"To someone still traumatised by secondary school English, the world may seem to be full of dull classics"

In recent years, I’ve re-read a children’s book series each summer, ranging from Alex Rider to A Series of Unfortunate Events. Often these remain enjoyable in themselves. They’re also an opportunity to reflect on how my perceptions have changed. The typically disabled villains of Alex Rider, for example, went unnoticed as a child but now I find this pattern troubling. Regardless of its social capital or place in the canon, any book can provide a rewarding and enriching experience—and if you pick something you enjoy, you’re much more likely to finish it.

Non-traditional formats like audiobooks, similarly, often cause worry. It’s not the way we’ve been taught to read—so is it “real reading”?

There are some clear advantages. The slower pace allows more time to digest information. This is particularly relevant for non-fiction (where it can be tempting to skim pages of facts). Audiobooks can also make texts more accessible, particularly for those with busy schedules or who struggle with the act of reading.

They can also be more impactful. My experience of David Olusoga’s Black and British was so powerful because of Olusoga’s narration, adding another layer of emotion to his unflinching and vivid history of Britain’s troubled past. Audiobooks provide another tool for readers, allowing them to alter their approach to a book.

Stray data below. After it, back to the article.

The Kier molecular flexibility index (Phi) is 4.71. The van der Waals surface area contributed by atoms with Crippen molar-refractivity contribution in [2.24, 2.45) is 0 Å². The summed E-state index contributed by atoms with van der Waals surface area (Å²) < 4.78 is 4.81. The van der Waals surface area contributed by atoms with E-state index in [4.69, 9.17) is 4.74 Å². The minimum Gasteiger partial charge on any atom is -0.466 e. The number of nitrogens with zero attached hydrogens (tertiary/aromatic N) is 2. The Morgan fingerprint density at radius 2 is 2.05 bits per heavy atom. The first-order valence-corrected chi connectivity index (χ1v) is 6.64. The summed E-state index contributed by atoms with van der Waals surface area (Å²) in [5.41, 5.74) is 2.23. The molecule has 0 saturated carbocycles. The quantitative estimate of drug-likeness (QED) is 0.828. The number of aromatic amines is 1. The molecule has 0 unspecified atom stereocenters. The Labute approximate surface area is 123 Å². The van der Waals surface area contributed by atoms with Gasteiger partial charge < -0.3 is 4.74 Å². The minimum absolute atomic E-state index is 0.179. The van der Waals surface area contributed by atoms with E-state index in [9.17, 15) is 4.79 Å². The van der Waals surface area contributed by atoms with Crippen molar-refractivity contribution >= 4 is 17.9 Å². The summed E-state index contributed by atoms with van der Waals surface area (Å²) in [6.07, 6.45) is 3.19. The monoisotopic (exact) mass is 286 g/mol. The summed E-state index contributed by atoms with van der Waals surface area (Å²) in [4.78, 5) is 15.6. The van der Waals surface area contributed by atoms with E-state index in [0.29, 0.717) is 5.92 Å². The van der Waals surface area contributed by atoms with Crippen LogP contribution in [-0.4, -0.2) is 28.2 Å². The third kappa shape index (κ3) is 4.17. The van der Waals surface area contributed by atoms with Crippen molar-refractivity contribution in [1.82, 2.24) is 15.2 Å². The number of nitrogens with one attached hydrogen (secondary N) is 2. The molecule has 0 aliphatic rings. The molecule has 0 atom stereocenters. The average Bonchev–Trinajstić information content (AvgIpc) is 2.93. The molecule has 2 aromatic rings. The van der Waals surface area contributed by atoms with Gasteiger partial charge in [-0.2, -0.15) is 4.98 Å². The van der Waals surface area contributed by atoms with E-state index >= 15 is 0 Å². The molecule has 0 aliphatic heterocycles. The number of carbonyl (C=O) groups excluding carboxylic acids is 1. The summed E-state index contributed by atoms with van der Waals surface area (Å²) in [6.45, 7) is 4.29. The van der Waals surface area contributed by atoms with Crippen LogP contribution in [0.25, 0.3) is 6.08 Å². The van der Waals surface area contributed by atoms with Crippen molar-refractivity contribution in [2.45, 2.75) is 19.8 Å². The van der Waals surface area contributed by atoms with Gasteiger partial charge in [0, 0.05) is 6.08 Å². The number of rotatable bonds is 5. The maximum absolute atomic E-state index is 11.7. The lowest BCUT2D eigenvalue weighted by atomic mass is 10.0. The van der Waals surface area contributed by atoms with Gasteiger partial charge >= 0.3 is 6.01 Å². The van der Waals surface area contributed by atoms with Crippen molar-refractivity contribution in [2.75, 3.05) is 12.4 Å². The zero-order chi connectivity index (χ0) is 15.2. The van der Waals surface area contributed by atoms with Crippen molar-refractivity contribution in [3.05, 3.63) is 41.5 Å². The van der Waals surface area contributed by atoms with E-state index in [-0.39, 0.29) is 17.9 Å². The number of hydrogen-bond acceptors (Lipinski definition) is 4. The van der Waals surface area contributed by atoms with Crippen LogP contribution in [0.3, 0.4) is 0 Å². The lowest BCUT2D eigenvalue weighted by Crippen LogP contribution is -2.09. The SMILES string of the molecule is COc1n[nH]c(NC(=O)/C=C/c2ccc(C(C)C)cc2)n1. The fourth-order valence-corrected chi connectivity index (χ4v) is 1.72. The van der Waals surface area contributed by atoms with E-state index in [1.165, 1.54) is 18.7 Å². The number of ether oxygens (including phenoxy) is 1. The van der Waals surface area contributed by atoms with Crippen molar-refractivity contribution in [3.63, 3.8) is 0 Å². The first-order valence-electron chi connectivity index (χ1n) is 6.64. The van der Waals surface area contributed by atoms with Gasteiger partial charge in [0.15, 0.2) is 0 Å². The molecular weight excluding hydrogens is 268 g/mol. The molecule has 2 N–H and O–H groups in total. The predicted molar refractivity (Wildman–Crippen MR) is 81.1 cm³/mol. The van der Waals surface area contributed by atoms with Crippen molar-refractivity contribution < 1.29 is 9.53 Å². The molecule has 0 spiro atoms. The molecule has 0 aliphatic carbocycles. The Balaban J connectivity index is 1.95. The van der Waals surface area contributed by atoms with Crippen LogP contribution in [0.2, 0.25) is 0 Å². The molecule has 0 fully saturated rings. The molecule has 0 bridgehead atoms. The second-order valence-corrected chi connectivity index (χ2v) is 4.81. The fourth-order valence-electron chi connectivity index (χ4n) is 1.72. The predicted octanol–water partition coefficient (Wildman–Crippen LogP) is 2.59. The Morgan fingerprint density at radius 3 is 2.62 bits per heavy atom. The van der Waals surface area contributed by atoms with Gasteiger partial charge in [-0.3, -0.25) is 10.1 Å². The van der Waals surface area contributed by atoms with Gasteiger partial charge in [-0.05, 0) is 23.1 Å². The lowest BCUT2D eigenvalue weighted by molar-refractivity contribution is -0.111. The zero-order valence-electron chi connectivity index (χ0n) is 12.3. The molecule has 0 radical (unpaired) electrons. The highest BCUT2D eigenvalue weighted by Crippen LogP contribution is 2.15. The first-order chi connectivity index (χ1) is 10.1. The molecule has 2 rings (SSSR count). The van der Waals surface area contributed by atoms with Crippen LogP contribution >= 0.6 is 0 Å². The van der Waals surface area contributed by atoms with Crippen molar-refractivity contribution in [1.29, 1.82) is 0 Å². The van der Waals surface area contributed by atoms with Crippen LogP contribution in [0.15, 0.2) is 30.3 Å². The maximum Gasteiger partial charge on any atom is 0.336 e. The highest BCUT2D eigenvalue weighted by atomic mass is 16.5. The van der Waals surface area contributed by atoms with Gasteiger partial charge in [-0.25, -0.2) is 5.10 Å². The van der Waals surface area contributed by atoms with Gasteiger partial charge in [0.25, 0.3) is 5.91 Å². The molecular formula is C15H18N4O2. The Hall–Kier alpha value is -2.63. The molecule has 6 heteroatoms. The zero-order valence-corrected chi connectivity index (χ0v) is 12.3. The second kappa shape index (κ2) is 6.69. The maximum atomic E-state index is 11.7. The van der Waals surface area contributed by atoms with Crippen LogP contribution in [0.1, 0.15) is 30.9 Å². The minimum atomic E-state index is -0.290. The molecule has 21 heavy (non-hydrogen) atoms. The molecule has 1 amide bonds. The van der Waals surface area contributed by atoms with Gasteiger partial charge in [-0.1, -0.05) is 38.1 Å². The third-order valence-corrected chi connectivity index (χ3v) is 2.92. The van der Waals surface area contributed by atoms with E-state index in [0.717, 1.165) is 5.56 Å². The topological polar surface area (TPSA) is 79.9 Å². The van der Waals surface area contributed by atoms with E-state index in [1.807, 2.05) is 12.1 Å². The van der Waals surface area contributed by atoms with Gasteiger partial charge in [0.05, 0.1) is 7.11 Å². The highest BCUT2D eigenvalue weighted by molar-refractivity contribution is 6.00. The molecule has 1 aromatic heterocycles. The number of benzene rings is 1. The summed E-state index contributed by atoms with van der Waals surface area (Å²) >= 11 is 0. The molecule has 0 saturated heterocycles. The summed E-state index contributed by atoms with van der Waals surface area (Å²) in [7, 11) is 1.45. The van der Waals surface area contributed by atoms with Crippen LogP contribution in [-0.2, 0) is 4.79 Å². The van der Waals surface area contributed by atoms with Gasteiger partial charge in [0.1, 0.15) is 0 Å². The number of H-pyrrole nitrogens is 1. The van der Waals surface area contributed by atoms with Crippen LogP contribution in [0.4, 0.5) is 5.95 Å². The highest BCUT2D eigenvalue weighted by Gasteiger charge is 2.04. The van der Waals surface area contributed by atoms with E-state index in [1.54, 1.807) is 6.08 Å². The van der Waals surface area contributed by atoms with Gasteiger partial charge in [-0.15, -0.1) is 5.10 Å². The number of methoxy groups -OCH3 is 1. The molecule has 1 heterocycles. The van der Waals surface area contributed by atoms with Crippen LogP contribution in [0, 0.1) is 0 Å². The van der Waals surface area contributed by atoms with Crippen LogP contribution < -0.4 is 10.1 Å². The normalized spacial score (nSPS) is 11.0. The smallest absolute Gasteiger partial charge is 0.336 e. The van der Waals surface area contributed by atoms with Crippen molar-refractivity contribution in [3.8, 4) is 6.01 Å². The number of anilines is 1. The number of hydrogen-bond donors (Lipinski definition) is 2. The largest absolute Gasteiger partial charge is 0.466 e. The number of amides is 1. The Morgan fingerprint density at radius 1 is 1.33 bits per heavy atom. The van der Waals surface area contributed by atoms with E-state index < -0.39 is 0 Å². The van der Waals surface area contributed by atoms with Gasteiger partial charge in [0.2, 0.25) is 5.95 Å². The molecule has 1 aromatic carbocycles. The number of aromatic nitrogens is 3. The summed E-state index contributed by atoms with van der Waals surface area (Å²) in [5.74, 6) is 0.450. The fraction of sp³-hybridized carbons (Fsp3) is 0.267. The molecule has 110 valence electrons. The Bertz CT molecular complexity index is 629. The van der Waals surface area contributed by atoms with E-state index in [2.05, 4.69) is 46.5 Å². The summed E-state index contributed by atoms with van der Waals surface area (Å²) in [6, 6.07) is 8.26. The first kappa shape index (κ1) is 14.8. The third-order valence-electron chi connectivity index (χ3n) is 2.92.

Tracking books

If a 2022 resolution is to read more, keeping track of your progress can be a source of encouragement and motivation, reminding you how far you’ve come. I also love seeing what I tend to read rather than imagine myself reading— I never realised how much I skewed towards modern literature.

GoodReads is the most established tracker with the largest community while newcomer The StoryGraph offers beautiful graphs of monthly and yearly reading. Analogue trackers like reading journals are also an alternative if you want to get offline. A middle ground is Excel trackers; they also tend to be more customisable as you choose the data you’d like to analyse but do require more upkeep.

However, tracking can also be being detrimental; like all social media, there’s a tendency towards unhealthy comparison. If it aids your focus on reading experience, then go for it. But, if it causes disruption, there’s no shame in not tracking your reading and considering more holistic measures of enjoyment.

"However, tracking can also be being detrimental; like all social media, there’s a tendency towards unhealthy comparison"

Ultimately, that’s all there is to trying to read more. It’s easy to over-theorise whether reading after making your morning coffee or your evening tea will best optimise your reading journey. Read what feels natural—whether that’s comforting, challenging, both or neither—in a way that feels right. The important thing is simply to start and go from there.